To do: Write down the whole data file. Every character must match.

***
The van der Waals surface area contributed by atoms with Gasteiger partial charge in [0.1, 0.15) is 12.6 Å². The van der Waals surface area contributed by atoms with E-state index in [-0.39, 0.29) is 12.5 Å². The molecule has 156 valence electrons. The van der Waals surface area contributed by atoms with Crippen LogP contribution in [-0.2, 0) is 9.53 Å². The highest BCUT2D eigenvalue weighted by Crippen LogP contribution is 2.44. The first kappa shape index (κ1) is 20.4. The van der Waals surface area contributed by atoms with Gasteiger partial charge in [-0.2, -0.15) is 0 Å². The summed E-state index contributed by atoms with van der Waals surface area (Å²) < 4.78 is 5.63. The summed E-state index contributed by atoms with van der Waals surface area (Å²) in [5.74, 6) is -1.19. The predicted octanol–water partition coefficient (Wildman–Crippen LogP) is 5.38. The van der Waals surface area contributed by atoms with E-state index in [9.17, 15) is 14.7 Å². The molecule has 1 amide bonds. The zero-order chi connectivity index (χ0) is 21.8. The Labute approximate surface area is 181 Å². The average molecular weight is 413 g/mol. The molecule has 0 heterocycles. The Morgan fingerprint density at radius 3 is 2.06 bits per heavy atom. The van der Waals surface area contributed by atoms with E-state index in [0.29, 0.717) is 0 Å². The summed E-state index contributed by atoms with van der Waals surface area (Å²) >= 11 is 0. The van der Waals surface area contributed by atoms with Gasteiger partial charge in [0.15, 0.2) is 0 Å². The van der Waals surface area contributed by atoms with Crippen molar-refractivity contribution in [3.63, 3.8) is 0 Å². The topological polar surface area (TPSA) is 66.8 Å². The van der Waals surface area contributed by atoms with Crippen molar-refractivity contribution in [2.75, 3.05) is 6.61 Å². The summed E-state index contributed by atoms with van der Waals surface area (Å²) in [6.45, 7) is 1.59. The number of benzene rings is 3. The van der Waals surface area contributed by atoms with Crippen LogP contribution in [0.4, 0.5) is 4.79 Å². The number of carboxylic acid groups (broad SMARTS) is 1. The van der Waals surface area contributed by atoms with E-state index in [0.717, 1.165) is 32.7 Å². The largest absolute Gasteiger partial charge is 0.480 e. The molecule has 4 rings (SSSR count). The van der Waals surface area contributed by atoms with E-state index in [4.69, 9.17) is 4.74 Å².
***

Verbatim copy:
The van der Waals surface area contributed by atoms with Gasteiger partial charge in [0.1, 0.15) is 12.6 Å². The van der Waals surface area contributed by atoms with E-state index in [-0.39, 0.29) is 12.5 Å². The molecule has 156 valence electrons. The van der Waals surface area contributed by atoms with Crippen LogP contribution in [-0.2, 0) is 9.53 Å². The highest BCUT2D eigenvalue weighted by Crippen LogP contribution is 2.44. The first kappa shape index (κ1) is 20.4. The van der Waals surface area contributed by atoms with Gasteiger partial charge in [-0.2, -0.15) is 0 Å². The summed E-state index contributed by atoms with van der Waals surface area (Å²) < 4.78 is 5.63. The summed E-state index contributed by atoms with van der Waals surface area (Å²) in [5.74, 6) is -1.19. The predicted octanol–water partition coefficient (Wildman–Crippen LogP) is 5.38. The van der Waals surface area contributed by atoms with E-state index in [9.17, 15) is 14.7 Å². The molecule has 1 amide bonds. The zero-order chi connectivity index (χ0) is 21.8. The Labute approximate surface area is 181 Å². The average molecular weight is 413 g/mol. The molecule has 0 heterocycles. The Morgan fingerprint density at radius 3 is 2.06 bits per heavy atom. The van der Waals surface area contributed by atoms with E-state index in [0.29, 0.717) is 0 Å². The summed E-state index contributed by atoms with van der Waals surface area (Å²) >= 11 is 0. The van der Waals surface area contributed by atoms with Gasteiger partial charge in [0.15, 0.2) is 0 Å². The van der Waals surface area contributed by atoms with Crippen molar-refractivity contribution in [3.63, 3.8) is 0 Å². The topological polar surface area (TPSA) is 66.8 Å². The van der Waals surface area contributed by atoms with Crippen molar-refractivity contribution in [2.75, 3.05) is 6.61 Å². The summed E-state index contributed by atoms with van der Waals surface area (Å²) in [6.45, 7) is 1.59. The number of benzene rings is 3. The van der Waals surface area contributed by atoms with Crippen LogP contribution in [0.4, 0.5) is 4.79 Å². The number of carboxylic acid groups (broad SMARTS) is 1. The van der Waals surface area contributed by atoms with E-state index in [0.717, 1.165) is 32.7 Å². The largest absolute Gasteiger partial charge is 0.480 e. The molecule has 4 rings (SSSR count). The van der Waals surface area contributed by atoms with E-state index in [4.69, 9.17) is 4.74 Å².